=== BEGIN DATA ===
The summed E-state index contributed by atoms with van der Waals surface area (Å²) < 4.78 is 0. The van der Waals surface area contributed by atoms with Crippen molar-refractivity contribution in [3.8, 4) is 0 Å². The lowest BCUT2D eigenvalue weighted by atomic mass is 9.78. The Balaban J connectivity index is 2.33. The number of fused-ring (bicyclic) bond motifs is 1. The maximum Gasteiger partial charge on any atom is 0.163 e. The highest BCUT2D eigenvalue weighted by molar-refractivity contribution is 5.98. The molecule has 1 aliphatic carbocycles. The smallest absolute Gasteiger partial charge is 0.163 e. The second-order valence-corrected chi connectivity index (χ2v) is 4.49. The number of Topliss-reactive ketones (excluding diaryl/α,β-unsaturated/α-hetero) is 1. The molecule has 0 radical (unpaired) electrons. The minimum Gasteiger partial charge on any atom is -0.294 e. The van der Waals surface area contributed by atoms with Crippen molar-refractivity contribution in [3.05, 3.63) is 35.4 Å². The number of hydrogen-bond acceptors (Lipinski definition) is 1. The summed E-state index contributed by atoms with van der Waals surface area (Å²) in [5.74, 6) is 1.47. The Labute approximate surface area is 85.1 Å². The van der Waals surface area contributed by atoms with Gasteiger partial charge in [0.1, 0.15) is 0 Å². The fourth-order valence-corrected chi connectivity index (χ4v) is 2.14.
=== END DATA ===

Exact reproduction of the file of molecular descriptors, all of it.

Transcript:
The summed E-state index contributed by atoms with van der Waals surface area (Å²) < 4.78 is 0. The van der Waals surface area contributed by atoms with Crippen molar-refractivity contribution in [3.8, 4) is 0 Å². The lowest BCUT2D eigenvalue weighted by atomic mass is 9.78. The Balaban J connectivity index is 2.33. The number of fused-ring (bicyclic) bond motifs is 1. The maximum Gasteiger partial charge on any atom is 0.163 e. The highest BCUT2D eigenvalue weighted by molar-refractivity contribution is 5.98. The molecule has 1 aliphatic carbocycles. The smallest absolute Gasteiger partial charge is 0.163 e. The second-order valence-corrected chi connectivity index (χ2v) is 4.49. The number of Topliss-reactive ketones (excluding diaryl/α,β-unsaturated/α-hetero) is 1. The molecule has 0 radical (unpaired) electrons. The minimum Gasteiger partial charge on any atom is -0.294 e. The van der Waals surface area contributed by atoms with Crippen molar-refractivity contribution in [3.05, 3.63) is 35.4 Å². The number of hydrogen-bond acceptors (Lipinski definition) is 1. The summed E-state index contributed by atoms with van der Waals surface area (Å²) in [5.74, 6) is 1.47. The Labute approximate surface area is 85.1 Å². The van der Waals surface area contributed by atoms with Gasteiger partial charge in [0.1, 0.15) is 0 Å². The fourth-order valence-corrected chi connectivity index (χ4v) is 2.14.